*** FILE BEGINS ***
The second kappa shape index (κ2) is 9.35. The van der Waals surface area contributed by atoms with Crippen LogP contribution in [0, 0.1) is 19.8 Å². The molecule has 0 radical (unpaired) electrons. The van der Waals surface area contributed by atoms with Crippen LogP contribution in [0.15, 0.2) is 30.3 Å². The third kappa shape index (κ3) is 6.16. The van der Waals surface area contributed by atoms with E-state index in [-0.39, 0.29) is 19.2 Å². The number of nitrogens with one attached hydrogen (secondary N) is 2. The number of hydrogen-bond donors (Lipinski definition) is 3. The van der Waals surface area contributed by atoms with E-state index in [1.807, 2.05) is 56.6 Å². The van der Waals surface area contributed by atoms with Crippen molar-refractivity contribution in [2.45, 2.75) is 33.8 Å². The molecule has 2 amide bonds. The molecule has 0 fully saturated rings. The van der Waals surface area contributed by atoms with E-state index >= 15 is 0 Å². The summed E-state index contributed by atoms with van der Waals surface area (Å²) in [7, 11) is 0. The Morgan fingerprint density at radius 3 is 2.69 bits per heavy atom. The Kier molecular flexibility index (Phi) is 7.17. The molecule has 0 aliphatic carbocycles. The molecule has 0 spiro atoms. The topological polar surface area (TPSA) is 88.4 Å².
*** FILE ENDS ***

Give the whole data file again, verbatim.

The second kappa shape index (κ2) is 9.35. The van der Waals surface area contributed by atoms with Crippen LogP contribution in [0, 0.1) is 19.8 Å². The molecule has 0 radical (unpaired) electrons. The van der Waals surface area contributed by atoms with Crippen LogP contribution in [0.15, 0.2) is 30.3 Å². The third kappa shape index (κ3) is 6.16. The van der Waals surface area contributed by atoms with E-state index in [-0.39, 0.29) is 19.2 Å². The number of nitrogens with one attached hydrogen (secondary N) is 2. The number of hydrogen-bond donors (Lipinski definition) is 3. The van der Waals surface area contributed by atoms with E-state index in [1.807, 2.05) is 56.6 Å². The van der Waals surface area contributed by atoms with Crippen molar-refractivity contribution in [2.45, 2.75) is 33.8 Å². The molecule has 2 amide bonds. The molecule has 0 fully saturated rings. The van der Waals surface area contributed by atoms with E-state index >= 15 is 0 Å². The summed E-state index contributed by atoms with van der Waals surface area (Å²) in [7, 11) is 0. The Morgan fingerprint density at radius 3 is 2.69 bits per heavy atom. The Kier molecular flexibility index (Phi) is 7.17. The molecule has 0 aliphatic carbocycles. The molecule has 0 spiro atoms. The topological polar surface area (TPSA) is 88.4 Å².